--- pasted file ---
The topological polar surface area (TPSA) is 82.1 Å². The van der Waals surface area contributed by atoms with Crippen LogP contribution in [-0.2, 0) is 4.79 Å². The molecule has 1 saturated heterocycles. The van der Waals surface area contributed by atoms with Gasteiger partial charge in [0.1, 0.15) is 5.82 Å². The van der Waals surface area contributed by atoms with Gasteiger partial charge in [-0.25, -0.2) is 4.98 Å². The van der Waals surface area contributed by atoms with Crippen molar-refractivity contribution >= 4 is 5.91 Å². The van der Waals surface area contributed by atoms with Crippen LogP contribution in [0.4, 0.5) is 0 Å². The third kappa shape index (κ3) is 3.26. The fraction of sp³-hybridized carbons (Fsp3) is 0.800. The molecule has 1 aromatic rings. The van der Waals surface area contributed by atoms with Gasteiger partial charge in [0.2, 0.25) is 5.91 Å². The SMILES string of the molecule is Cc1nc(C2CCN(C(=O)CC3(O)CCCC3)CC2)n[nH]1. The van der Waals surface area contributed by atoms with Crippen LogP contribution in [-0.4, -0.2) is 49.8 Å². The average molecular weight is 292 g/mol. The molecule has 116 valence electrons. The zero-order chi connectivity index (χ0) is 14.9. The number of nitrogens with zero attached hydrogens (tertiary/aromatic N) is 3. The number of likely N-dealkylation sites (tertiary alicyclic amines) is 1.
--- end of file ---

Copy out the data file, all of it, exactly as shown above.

The topological polar surface area (TPSA) is 82.1 Å². The van der Waals surface area contributed by atoms with Crippen LogP contribution in [-0.2, 0) is 4.79 Å². The molecule has 1 saturated heterocycles. The van der Waals surface area contributed by atoms with Gasteiger partial charge in [0.1, 0.15) is 5.82 Å². The van der Waals surface area contributed by atoms with Gasteiger partial charge in [-0.25, -0.2) is 4.98 Å². The van der Waals surface area contributed by atoms with Crippen molar-refractivity contribution >= 4 is 5.91 Å². The van der Waals surface area contributed by atoms with Crippen LogP contribution in [0.4, 0.5) is 0 Å². The third kappa shape index (κ3) is 3.26. The fraction of sp³-hybridized carbons (Fsp3) is 0.800. The molecule has 1 aromatic rings. The van der Waals surface area contributed by atoms with Gasteiger partial charge in [0.2, 0.25) is 5.91 Å². The SMILES string of the molecule is Cc1nc(C2CCN(C(=O)CC3(O)CCCC3)CC2)n[nH]1. The van der Waals surface area contributed by atoms with Crippen LogP contribution in [-0.4, -0.2) is 49.8 Å². The average molecular weight is 292 g/mol. The molecule has 116 valence electrons. The zero-order chi connectivity index (χ0) is 14.9. The number of nitrogens with zero attached hydrogens (tertiary/aromatic N) is 3. The number of likely N-dealkylation sites (tertiary alicyclic amines) is 1.